By Emily Wagner
I’ll start off by being honest. I’ve never been a huge Chris Stapleton stan.
When he busted onto the scene years ago, I wasn’t quite there. Sure his songs were good and he had an amazing voice, but it wasn’t what I was into-at least at the time. But then here comes Stapleton again, with his first new music in years, and honestly if shows were a thing this year, I couldn’t buy a ticket fast enough. Guess you could say I’m Starting Over on this Chris Stapleton love affair.
Stapleton had a plan after the gigantic success that was the 2017 two-part album From a Room: Vol 1 & 2. He was going to start writing again and have an album out in 2019. But sometimes the songs weren’t there, or at least the right songs weren’t there and once he let up a little, played some shows, stopped agonizing over the writing, the songs came, and the 14 best ones wound up on his latest album Starting Over. The title track was released as his first single. Accompanied by his best collaborator, his wife Morgane, this was the perfect song to reintroduce himself into the country charts. But it’s just the tip of this iceberg and the album only gets better.
For each song it seems as though Stapleton inhabits a character; he’s the soft and sweet lovable husband in songs such as “Joy of My Life” and “When I’m With You,” but then he is the wild, rock and roll hillbilly in “Arkansas” and “Hillbilly Blood.” Neither side comes off as unauthentic, and I think that is the brilliance that is Stapleton, his relatability, his common man persona, which is no act at all.
While no song should be skipped over, there are two songs that stopped me in my tracks, both for completely different reasons. When looking through the track list the title “Maggie’s Song” caught my eye. Knowing that wasn’t his wife’s name, I couldn’t wait to see what this song was about. Turns out, in true country music stereotype, it is a song about his beloved dog; contrary to country music stereotype, this song doesn’t deal with any cliches. It’s a sweet homage to his best friend who passed away, which Stapleton says took him 10 minutes to write. With a melody that reminds me of The Band’s “The Weight”, if you’ve ever lost a dog or any pet in your life, you’ll be wiping tears from your eyes by the last verse.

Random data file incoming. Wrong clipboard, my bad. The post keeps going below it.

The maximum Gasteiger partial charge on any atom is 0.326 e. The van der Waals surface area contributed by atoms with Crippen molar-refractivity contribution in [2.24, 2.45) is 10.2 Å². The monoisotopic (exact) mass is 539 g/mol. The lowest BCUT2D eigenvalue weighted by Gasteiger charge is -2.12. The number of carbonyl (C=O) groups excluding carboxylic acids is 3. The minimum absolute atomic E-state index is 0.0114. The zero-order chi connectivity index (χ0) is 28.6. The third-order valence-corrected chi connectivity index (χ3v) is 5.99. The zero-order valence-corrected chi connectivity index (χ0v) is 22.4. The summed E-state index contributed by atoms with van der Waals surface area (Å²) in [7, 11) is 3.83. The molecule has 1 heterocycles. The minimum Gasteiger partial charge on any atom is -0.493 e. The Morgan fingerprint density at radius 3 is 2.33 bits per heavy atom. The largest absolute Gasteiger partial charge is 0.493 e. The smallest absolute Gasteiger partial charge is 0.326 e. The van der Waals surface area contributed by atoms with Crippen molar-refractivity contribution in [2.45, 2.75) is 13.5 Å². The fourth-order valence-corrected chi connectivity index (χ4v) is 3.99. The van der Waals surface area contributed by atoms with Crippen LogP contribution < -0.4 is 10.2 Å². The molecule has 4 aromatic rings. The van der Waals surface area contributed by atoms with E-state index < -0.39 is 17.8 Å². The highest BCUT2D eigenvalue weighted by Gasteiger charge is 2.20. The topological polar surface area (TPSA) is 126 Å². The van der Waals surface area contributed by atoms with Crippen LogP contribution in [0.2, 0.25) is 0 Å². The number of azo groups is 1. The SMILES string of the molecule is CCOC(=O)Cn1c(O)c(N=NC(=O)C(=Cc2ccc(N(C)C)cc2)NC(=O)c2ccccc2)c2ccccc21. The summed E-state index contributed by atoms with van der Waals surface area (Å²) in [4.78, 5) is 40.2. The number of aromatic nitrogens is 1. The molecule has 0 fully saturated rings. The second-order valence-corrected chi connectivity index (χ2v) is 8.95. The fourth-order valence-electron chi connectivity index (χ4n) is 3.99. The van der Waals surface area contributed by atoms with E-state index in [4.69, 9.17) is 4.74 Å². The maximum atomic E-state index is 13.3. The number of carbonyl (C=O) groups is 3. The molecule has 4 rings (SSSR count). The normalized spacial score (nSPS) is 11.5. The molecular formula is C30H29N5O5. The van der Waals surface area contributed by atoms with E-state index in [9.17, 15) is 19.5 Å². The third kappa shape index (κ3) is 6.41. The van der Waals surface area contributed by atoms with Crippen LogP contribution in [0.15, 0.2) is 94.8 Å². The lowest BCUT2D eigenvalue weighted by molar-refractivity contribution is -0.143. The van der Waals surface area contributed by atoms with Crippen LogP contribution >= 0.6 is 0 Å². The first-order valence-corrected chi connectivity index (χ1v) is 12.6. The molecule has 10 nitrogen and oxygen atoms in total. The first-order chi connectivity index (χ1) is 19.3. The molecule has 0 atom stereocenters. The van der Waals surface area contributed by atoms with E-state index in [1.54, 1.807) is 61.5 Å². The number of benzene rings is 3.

The song I believe we should all be on the look out for, and if it’s ever released as a single, will be crushing the charts and the award shows immediately is “Cold.” I’m not sure how he does it but the song is so visual and life-like. I can right away picture a dark, dreary scene, with Stapleton haunting and raspy voice almost begging for some sort of relief.
The range of the songs on the album are just as impressive as the guy singing them. You can go from “Worry B Gone” which I believe is the most 90’s sounding/Travis Tritt-like song on the album, to “Old Friends” a deeply personal song that has Stapleton doing that talking/singing combo during the verses. Don’t worry all you ‘real country’ fans, think of the phrasing more like Alabama in “Angels Among Us” and less Sam Hunt “Break Up In A Small Town.”
“Watch You Burn” will definitely be highlighted across the board as it’s a direct message to the shooter who opened fire at the Route 91 Harvest Festival in Las Vegas. Stapleton doesn’t pull punches and blatantly opens the song with “only a coward would pick up a gun and shoot up a crowd trying to have fun…son, you’re gonna get your turn, devil gonna watch you burn.” It’s angry and revengeful and therapeutic, and I can only imagine the live crowd reaction to it once Stapleton gets back on the road.
It says a lot about Chris Stapleton as a singer and songwriter that he knew enough to push off releasing an album in 2019 that wasn’t ready, that wasn’t up to his caliber or to his fans. So instead he waited, let the songs come to him and gave country music his best and most personal stuff yet. Who could complain about that?